Originally commissioned by New Diorama Theatre, Breach Theatre’s multi-award-winning It’s True, It’s True, It’s True is a devised play created with the cast using verbatim court transcripts from the 1612 trial of Agostino Tassi for the rape of baroque painter Artemisia Gentileschi; the seven-month trial that gripped Renaissance Rome.
Directed by Billy Barrett with set by Luke W. Robson, costume by Kitty Hawkins and lighting by Lucy Adams, the show mixes razor-sharp reimagined court scenes with blistering modern femme punk rock and atmospheric recreations and analysis of Gentileschi’s works, framed with knowing looks and direct address. Blending myth, history and contemporary commentary, this is the story of how a woman took revenge through her art to become one of the most successful painters of her generation.
Kathryn Bond, Sophie Steer and Ellice Stevens carry the action deftly between them, assuming the judges, Tassi, Gentileschi and her father’s tenant Tuzia. Scenes, characters and narrative gears switch quickly, transitions seamless and punchy, the revelations weightily familiar. Steer in particular portrays a cuttingly recognisable figure in Tassi, barely distinguishable from the public responses of Kavanagh and Trump to the allegations directed against them, while maintaining a frightening air of arrogant cunning and convincing charm about Tassi’s manipulation of the courtroom. While Tassi is the accused, Gentileschi and her sexual reputation are really on trial – she is subjected to a virginity test and the slanderous comments of her neighbours. Tortured by thumbscrews, she refuses to retract her testimony, shouting over and over again, “It’s true, it’s true, it’s true”.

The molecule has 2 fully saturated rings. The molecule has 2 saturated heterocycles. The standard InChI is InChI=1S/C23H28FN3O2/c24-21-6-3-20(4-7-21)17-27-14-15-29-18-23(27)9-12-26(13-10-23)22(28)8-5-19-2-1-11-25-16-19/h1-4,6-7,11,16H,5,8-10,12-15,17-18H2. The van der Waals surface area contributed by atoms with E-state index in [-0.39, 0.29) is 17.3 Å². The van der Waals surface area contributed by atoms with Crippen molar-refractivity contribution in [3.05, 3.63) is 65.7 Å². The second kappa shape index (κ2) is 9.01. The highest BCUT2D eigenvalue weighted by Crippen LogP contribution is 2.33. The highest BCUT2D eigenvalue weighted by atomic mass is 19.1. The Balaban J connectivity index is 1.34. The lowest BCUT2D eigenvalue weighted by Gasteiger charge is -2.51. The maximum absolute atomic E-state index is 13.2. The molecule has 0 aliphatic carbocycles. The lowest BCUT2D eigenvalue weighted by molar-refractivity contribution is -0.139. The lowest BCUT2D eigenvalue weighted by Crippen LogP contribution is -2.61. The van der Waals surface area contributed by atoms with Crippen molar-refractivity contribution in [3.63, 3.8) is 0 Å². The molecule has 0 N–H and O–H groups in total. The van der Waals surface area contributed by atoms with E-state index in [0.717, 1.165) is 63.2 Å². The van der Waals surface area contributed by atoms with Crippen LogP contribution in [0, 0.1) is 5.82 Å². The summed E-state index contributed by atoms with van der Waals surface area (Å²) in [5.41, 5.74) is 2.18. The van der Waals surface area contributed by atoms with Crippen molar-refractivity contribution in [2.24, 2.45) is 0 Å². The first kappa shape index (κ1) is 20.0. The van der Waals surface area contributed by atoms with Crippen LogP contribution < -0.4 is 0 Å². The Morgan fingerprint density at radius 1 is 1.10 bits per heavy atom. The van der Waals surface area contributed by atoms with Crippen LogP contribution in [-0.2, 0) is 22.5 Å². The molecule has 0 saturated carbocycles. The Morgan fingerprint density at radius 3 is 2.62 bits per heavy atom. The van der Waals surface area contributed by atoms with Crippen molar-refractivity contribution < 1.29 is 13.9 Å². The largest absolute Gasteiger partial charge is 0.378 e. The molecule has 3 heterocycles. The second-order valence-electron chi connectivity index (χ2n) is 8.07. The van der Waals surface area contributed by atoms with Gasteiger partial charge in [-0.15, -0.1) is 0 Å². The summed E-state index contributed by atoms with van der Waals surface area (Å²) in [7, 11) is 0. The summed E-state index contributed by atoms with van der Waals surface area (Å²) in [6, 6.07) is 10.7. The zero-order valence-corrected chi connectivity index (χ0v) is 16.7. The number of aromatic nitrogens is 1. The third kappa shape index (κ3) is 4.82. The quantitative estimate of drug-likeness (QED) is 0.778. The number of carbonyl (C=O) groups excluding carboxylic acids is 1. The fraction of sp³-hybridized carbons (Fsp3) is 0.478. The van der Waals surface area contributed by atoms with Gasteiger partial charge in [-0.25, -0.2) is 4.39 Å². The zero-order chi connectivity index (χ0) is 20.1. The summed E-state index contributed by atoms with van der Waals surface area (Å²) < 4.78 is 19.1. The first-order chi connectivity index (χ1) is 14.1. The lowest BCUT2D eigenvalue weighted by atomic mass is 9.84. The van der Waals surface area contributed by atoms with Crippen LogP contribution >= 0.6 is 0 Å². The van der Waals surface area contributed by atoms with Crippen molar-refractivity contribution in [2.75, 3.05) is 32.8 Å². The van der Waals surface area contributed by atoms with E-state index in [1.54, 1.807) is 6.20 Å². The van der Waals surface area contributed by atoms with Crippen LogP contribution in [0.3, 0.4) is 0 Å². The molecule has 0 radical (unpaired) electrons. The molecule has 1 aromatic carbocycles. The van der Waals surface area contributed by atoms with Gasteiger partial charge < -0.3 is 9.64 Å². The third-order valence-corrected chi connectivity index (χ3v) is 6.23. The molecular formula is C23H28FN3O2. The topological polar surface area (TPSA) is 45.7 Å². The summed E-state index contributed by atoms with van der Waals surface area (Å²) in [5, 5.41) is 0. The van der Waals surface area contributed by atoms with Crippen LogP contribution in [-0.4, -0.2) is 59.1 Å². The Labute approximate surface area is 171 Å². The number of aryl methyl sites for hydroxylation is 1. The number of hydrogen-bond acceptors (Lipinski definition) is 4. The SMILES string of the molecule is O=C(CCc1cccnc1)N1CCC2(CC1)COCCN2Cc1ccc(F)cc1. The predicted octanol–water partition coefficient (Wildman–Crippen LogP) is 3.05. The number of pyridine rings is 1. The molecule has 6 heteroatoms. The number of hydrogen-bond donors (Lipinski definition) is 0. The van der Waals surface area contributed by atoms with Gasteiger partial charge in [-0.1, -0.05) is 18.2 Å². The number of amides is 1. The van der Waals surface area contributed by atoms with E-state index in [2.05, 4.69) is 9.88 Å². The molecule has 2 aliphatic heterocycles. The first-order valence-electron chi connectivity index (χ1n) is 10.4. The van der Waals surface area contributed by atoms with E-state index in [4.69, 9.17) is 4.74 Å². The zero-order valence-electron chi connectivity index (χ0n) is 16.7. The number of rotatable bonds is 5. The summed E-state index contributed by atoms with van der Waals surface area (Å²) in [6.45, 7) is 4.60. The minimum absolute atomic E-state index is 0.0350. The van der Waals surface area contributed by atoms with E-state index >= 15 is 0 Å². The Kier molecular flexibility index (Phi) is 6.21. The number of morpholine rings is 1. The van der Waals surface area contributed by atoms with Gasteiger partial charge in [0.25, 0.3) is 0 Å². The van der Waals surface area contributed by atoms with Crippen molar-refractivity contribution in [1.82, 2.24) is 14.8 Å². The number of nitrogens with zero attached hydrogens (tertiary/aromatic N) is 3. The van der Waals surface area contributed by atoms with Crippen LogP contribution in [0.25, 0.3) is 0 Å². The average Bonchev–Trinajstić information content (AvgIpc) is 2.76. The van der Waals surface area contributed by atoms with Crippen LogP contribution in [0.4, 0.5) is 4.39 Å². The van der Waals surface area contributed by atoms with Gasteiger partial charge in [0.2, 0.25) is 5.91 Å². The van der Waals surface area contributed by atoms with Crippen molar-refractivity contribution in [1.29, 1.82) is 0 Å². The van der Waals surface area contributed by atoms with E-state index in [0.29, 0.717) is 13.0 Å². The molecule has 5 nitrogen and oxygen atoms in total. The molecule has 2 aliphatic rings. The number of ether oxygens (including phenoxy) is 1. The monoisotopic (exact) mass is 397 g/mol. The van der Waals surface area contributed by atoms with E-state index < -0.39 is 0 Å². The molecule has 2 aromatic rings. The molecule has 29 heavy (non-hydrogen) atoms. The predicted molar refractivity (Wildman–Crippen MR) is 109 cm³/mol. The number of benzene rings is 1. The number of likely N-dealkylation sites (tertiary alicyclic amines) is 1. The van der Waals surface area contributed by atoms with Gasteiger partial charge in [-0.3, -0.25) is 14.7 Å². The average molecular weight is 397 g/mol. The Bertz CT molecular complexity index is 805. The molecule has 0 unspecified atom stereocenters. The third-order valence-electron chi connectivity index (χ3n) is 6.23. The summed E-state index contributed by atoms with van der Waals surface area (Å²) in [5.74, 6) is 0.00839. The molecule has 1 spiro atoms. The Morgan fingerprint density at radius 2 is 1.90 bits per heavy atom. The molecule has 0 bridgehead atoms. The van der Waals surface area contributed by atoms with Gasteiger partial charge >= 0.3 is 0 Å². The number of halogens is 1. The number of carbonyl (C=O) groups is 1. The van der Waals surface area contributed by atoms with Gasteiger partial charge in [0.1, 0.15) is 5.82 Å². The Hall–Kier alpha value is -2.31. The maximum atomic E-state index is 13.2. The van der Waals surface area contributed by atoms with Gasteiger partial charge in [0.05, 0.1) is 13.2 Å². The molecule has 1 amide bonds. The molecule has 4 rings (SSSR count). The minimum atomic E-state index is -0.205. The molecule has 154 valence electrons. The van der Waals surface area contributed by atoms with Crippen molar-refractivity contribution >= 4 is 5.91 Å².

In a harrowing scene in which a judge strips her naked ready for the interrogation and abruptly walks out during this ‘verification of testimony’, Artemisia is left alone on stage with her rapist, her hands clamped in a bucket and her clothes strewn out of reach. True to form, Tassi takes advantage of the moment to further patronise and humiliate her, sliding quickly from demonstrative nurturing to sneering insult.
These teeth-grinding scenes are interspersed with escapist digressions that range from the light-hearted to the ferally gratifying; Artemisia (Stevens) educating the jury (audience) on how precisely Tassi’s behaviour and the testimony of his enablers is violently false and wilfully self-deceiving. When the question of Artemisia’s art inspired by the attack is raised, she is interrupted for factual description but detaches from the cold, procedural environment she is in and leads on with an emotive, evocative landscape of the painting, before getting to: “And there’s blood pouring out of this man’s throat. Because these two women are beheading him – did I not mention that?”
Though the subject matter and circumstances are horrifying, the play is executed with an expert balance of sensitivity and candour. Speaking of which, it is ultimately satisfying to watch our heroine who has been denied justice by society take her vengeance through art, live, in a fairy-godmother daydream of Judith slaying Holofernes, in which Stevens and Steer don those famous primary colour period dresses to behead the helpless Bond. Realising the most felicitous of visual symbolism, Artemisia’s mangled hands emerge from the ‘thumbscrews’ curled and dripping with gold paint, stunningly illuminated in dim light.
Flamboyantly austere and meditatively thorough, this is an intoxicating and exhilarating piece of theatre vital for our time, all too discernible in its depiction of the pursuit of justice for survivors, now, and for the last four hundred years.
It’s True, It’s True, It’s True played at York Theatre Royal Studio on Thursday 24 October 2019, and continues on a UK tour; tickets and further information available here.